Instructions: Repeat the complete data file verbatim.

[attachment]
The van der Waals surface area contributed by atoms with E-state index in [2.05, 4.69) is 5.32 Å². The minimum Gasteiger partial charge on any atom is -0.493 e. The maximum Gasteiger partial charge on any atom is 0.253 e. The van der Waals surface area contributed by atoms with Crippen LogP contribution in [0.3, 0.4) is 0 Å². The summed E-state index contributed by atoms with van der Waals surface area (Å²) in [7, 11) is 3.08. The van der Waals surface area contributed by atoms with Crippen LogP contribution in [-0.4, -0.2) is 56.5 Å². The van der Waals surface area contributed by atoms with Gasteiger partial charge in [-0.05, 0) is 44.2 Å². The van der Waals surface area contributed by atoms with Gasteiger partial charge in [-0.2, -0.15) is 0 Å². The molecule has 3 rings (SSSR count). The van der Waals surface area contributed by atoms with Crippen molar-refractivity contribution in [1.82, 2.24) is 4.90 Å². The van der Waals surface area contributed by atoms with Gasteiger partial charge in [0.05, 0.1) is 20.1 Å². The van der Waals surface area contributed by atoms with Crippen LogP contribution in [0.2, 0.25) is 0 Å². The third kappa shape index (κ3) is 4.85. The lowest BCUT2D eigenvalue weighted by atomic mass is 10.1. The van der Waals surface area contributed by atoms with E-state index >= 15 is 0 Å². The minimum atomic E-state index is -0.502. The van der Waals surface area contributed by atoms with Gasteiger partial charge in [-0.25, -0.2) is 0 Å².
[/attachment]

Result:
The van der Waals surface area contributed by atoms with E-state index in [2.05, 4.69) is 5.32 Å². The minimum Gasteiger partial charge on any atom is -0.493 e. The maximum Gasteiger partial charge on any atom is 0.253 e. The van der Waals surface area contributed by atoms with Crippen LogP contribution in [0.3, 0.4) is 0 Å². The summed E-state index contributed by atoms with van der Waals surface area (Å²) in [7, 11) is 3.08. The van der Waals surface area contributed by atoms with Crippen LogP contribution in [-0.4, -0.2) is 56.5 Å². The van der Waals surface area contributed by atoms with Gasteiger partial charge in [-0.05, 0) is 44.2 Å². The van der Waals surface area contributed by atoms with Gasteiger partial charge in [-0.2, -0.15) is 0 Å². The molecule has 3 rings (SSSR count). The van der Waals surface area contributed by atoms with Crippen molar-refractivity contribution in [1.82, 2.24) is 4.90 Å². The van der Waals surface area contributed by atoms with Gasteiger partial charge in [0.05, 0.1) is 20.1 Å². The van der Waals surface area contributed by atoms with Crippen LogP contribution in [0.2, 0.25) is 0 Å². The third kappa shape index (κ3) is 4.85. The lowest BCUT2D eigenvalue weighted by atomic mass is 10.1. The van der Waals surface area contributed by atoms with E-state index >= 15 is 0 Å². The minimum atomic E-state index is -0.502. The van der Waals surface area contributed by atoms with Gasteiger partial charge in [-0.25, -0.2) is 0 Å².